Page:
The universe really likes its information — but black holes pose a huge paradox physicists can't yet solve.
A black hole is a location in space that possesses so much gravity, nothing can escape its pull, even light. Learn more about what black holes are and the latest news.
For the first time, astronomers may have imaged the cool disk of gas surrounding the gigantic black hole at the heart of the Milky Way, a new study finds.
Congress can sometimes feel as distant and impenetrable as a black hole — which was the topic of a House Science Committee hearing held yesterday (May 16).
After these ripples in space and time pass through the universe, they may leave behind a sort of memory of their crossing.
The first-ever photo of a black hole amazed people across the world. Now, astronomers are aiming to take even sharper pictures of these enigmatic structures by sending radio telescopes into space.
Black holes gobble up most matter around them, but some of it escapes, spewing nearly-light-speed jets of material.
Astronomers studying black hole SagA* have to deal with the weird, frustrating little star that lit up right between Earth and the black hole in 2013.
Astronomers watched a high-speed gas cloud slam into the atmosphere of the supermassive black hole at the center of the Milky Way.
The international team responsible for the first-ever image of a black hole's shadow already has plans to take a better, more detailed image.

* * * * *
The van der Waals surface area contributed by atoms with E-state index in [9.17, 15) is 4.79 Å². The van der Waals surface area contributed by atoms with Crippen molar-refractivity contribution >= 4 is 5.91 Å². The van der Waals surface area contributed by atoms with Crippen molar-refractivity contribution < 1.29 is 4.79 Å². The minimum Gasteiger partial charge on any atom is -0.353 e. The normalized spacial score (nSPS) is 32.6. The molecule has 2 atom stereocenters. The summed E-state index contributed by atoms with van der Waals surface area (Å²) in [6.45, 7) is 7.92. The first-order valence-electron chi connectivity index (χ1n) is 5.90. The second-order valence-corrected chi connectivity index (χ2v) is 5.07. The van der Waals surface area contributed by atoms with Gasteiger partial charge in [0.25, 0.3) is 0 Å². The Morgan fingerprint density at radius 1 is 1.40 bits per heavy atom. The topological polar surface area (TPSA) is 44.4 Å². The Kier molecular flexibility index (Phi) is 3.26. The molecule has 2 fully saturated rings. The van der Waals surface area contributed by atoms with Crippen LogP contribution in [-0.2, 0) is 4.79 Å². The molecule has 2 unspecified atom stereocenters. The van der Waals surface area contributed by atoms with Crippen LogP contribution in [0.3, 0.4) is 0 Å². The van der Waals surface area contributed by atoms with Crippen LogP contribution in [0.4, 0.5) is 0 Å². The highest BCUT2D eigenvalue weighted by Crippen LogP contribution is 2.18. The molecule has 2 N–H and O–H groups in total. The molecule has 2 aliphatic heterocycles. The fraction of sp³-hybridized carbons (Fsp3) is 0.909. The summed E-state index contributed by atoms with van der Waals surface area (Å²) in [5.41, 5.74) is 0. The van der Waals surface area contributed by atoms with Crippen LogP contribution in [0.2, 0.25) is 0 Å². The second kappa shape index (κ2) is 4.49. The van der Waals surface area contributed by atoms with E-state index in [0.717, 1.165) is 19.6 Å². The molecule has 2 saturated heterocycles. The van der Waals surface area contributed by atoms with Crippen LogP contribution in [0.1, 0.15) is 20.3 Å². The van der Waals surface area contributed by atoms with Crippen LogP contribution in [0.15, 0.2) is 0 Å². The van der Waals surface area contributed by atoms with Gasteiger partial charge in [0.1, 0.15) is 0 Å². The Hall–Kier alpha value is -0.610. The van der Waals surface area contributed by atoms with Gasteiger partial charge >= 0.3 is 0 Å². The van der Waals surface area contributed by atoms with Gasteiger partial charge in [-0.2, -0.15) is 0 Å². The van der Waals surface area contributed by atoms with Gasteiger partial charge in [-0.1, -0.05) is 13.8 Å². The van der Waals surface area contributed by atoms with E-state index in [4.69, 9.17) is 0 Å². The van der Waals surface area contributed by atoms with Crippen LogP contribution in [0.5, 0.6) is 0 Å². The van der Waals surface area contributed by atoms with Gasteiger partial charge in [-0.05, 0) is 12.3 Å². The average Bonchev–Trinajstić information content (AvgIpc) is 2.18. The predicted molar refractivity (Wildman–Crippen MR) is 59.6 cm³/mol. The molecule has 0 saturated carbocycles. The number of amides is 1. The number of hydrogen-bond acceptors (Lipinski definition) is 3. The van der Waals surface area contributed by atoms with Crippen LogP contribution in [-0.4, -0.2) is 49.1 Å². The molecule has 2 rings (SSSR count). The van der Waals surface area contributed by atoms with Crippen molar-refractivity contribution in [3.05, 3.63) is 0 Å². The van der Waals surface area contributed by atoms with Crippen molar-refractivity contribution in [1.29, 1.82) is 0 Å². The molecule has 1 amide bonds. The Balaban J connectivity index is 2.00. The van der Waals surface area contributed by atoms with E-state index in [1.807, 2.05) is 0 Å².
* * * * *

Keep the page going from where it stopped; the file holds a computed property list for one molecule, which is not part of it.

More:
The huge team behind the Event Horizon Telescope already made news with their first image of a black hole. But they've got bigger ambitions.
It took eight telescopes across the planet a week to produce the black hole image that stunned the world last week, but it took scientists much longer to teach those instruments to work together.
Researchers have developed a new, unspeakably dangerous, and incredibly slow method of crossing the universe. It involves wormholes linking special black holes that probably don't exist.
Within two weeks of beginning its third observation period, the LIGO project has spotted the gravitational-wave signatures of what could be another two black hole mergers.
Almost nothing in the black hole image surprised astrophysicists. These are the three biggest mysteries it left unsolved, and two questions it did answer.
A black hole was recently the first to be captured in a close-up image, and in another first, it received a name that's a lot more interesting than the ones that usually identify black holes.
From frigid Antarctica to a high-altitude location in Chile, a new documentary takes viewers around the world to capture the first black hole images.
The orange speckles in a new image from NASA's Chandra X-ray Observatory add another dimension to the first-ever image of a black hole.